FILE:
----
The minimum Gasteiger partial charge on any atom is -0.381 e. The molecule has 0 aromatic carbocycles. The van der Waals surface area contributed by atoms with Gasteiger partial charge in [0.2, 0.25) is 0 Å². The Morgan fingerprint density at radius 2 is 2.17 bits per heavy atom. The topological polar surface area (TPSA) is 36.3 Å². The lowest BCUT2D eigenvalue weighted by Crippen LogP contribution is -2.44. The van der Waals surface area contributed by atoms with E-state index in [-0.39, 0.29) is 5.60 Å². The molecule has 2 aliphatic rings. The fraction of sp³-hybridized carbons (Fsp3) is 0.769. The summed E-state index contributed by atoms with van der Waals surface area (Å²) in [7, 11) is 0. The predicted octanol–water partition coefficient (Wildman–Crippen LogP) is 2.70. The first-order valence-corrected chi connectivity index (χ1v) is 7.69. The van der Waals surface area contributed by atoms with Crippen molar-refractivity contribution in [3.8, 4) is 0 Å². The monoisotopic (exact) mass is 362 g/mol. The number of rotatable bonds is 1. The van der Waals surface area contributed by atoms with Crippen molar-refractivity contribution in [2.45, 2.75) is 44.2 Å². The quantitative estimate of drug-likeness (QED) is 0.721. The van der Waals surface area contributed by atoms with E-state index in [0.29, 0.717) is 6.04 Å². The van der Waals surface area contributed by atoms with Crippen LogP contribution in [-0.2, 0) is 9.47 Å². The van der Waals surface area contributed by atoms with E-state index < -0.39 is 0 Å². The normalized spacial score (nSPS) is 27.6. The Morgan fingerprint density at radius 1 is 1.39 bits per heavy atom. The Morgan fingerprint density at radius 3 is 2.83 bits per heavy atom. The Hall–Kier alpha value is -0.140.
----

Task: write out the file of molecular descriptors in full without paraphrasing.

The minimum Gasteiger partial charge on any atom is -0.381 e. The molecule has 0 aromatic carbocycles. The van der Waals surface area contributed by atoms with Gasteiger partial charge in [0.2, 0.25) is 0 Å². The Morgan fingerprint density at radius 2 is 2.17 bits per heavy atom. The topological polar surface area (TPSA) is 36.3 Å². The lowest BCUT2D eigenvalue weighted by Crippen LogP contribution is -2.44. The van der Waals surface area contributed by atoms with E-state index in [-0.39, 0.29) is 5.60 Å². The molecule has 2 aliphatic rings. The fraction of sp³-hybridized carbons (Fsp3) is 0.769. The summed E-state index contributed by atoms with van der Waals surface area (Å²) in [7, 11) is 0. The predicted octanol–water partition coefficient (Wildman–Crippen LogP) is 2.70. The first-order valence-corrected chi connectivity index (χ1v) is 7.69. The van der Waals surface area contributed by atoms with Crippen molar-refractivity contribution in [3.8, 4) is 0 Å². The monoisotopic (exact) mass is 362 g/mol. The number of rotatable bonds is 1. The van der Waals surface area contributed by atoms with Crippen molar-refractivity contribution in [2.45, 2.75) is 44.2 Å². The quantitative estimate of drug-likeness (QED) is 0.721. The van der Waals surface area contributed by atoms with E-state index in [0.29, 0.717) is 6.04 Å². The van der Waals surface area contributed by atoms with Crippen LogP contribution in [-0.2, 0) is 9.47 Å². The van der Waals surface area contributed by atoms with E-state index < -0.39 is 0 Å². The normalized spacial score (nSPS) is 27.6. The Morgan fingerprint density at radius 1 is 1.39 bits per heavy atom. The Morgan fingerprint density at radius 3 is 2.83 bits per heavy atom. The Hall–Kier alpha value is -0.140.